ISO 15066 is the emerging standard for collaborative robotics and covers all aspects of robot safety. The ISO15066 definition of a collaborative workspace is the operating space where the robot system and a human can perform tasks concurrently.

Practicalities of Small Collaborative Robots
Practicalities of Small Collaborative Robots

David Sands | ST Robotics

The problem:

Many companies, especially SMEs want to use robots but they don't want to have to re-organise their work areas to accommodate one. The ideal is to be able to buy a robot and place it on the production line next to human workers. Unfortunately there is a safety issue.

Larger companies such as auto makers use larger robots that really can injure a person and such robots are always guarded. Guards are expensive, use up space and once the robot is in there you can't work with it. Hence the collaborative robot must be safe and specifically designed to work alongside humans.

ISO 15066 is the emerging standard for collaborative robotics and covers all aspects of robot safety. The term collaborative robotics really refers to the ways robots are used rather than the actual robots chosen.  The ISO15066 definition of a collaborative workspace is the operating space where the robot system and a human can perform tasks concurrently. 

But some robots are more suited to collaborative working than others. The term collaborative robot or “cobot” implies that the robot is intrinsically safe to work alongside human beings but it is rarely so unless a whole lot of safety issues are considered. You can not buy a so-called cobot, place it next to a worker then tell that worker the robot is safe. It isn't! You still have to do a risk assessment in every case and address and mitigate any risks you find. The safest slowest robot carrying a blade or explosives is definitely not safe near human beings.

An area that should be considered is the end effector or gripper. Some users make sure the gripper or other attachment has no sharp edges. Even in the safest environment a person can hurt themselves on a door latch-bolt which often have sharp edges. Take a look at a door sometime and you will be surprised at what a hazard it is.

The obvious drawback is that guy Isaac Newton's first law that states the robot can't stop dead; it must decelerate. Even if the robot has a force detection of some kind that can detect a collision it still requires some more distance to decelerate and stop. If the robot hits a human hand in mid air it may seem to stop satisfactorily but if that hand is trapped between the robot and a bench it can cause injury unless it is going very slowly and if it is going that slowly it is too slow for production. The distance an ST robot moves during an emergency stop is programmable but it can not be zero. Therefore, obviously, the robot must start deceleration before contacting the human hand.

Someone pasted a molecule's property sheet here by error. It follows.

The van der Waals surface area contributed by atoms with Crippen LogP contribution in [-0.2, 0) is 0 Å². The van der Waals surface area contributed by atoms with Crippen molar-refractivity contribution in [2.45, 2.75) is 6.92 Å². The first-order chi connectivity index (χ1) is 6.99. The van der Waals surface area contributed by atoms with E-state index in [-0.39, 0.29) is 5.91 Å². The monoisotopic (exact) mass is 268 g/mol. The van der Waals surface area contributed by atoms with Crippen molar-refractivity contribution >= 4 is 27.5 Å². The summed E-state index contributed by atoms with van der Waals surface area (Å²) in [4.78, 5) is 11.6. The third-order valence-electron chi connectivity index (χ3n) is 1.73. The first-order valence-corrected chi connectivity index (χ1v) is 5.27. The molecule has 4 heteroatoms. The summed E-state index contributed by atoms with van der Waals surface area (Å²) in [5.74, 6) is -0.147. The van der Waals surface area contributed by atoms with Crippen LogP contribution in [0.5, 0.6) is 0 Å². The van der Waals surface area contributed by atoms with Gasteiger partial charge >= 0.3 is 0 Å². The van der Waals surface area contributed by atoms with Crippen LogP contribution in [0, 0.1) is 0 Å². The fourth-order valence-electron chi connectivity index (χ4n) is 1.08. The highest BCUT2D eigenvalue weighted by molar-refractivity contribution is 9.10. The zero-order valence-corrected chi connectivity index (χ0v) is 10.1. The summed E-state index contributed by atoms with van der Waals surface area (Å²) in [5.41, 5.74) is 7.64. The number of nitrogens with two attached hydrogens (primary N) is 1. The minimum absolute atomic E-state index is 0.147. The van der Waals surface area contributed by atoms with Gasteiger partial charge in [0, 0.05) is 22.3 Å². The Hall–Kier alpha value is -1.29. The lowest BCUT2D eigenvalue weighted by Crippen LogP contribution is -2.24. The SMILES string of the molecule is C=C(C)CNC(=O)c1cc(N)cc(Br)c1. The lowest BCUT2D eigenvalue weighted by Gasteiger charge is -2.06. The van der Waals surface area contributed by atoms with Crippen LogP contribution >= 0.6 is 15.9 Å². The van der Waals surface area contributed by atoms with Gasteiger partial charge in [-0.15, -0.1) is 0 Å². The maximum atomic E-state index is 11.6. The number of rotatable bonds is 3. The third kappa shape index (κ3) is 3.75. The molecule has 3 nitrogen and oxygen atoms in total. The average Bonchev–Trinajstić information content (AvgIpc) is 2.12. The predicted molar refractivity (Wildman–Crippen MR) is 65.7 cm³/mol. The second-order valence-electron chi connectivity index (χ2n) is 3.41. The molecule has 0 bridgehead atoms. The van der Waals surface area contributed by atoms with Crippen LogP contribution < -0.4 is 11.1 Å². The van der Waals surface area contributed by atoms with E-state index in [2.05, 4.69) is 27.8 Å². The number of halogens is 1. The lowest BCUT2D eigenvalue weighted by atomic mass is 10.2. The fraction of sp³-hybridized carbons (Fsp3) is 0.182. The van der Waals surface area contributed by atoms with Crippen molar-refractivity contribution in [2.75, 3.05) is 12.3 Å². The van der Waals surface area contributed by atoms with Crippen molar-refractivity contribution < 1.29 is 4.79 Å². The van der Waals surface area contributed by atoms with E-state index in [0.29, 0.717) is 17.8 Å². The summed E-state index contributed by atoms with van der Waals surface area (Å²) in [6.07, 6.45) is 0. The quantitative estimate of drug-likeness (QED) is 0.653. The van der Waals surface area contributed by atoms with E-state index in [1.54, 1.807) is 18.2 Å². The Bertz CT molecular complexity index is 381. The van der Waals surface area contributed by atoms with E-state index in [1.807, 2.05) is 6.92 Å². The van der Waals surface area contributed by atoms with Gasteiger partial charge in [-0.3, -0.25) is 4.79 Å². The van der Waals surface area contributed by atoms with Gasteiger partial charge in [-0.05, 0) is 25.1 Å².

A number of robots are offered as collaborative robots or cobots. The best example is the Rethink robots. By using elastic drives their robots are extremely safe but the elastic drives reduce speed and accuracy, a problem for many industrial tasks. Some robots are claimed to be collaborative because of integral force sensors that stop the robot in the event of a collision. However during that critical deceleration period they can raise over 1000 Newtons of force.

The safest robot may well be the ST Robotics R12. See picture (1). It is fast but very light, resulting in low momentum (mass times velocity). The motors are stepper motors mounted on a machined aluminum frame. In the event of a collision, with human or any other thing the motors come out of synchrony and raise no more torque. Finally ST offer IR sensing that will stop the robot if anything gets too close to the robot. The deceleration rate is programmable so the robot stops in the shortest time and distance possible.

One problem with such small robots as the R12 is the mounting flange is necessarily small. This means that almost all industrial end effectors such as grippers will not fit. And especially no commercially available tool changer will fit; they are all too large and heavy. There are amateur level robots available where you can change the tool manually but in an application where for example a gripper is required for one part of the process and a vacuum pickup for another then an automatic tool changer is essential. For this ST have developed a unique tool changer that required no pneumatics or electrics to operate. It can pass through 3 pneumatic circuits and 5 electrical circuits with gold contacts.  It works with a rotate and lock mechanism. See picture (2).

The content & opinions in this article are the author’s and do not necessarily represent the views of RoboticsTomorrow

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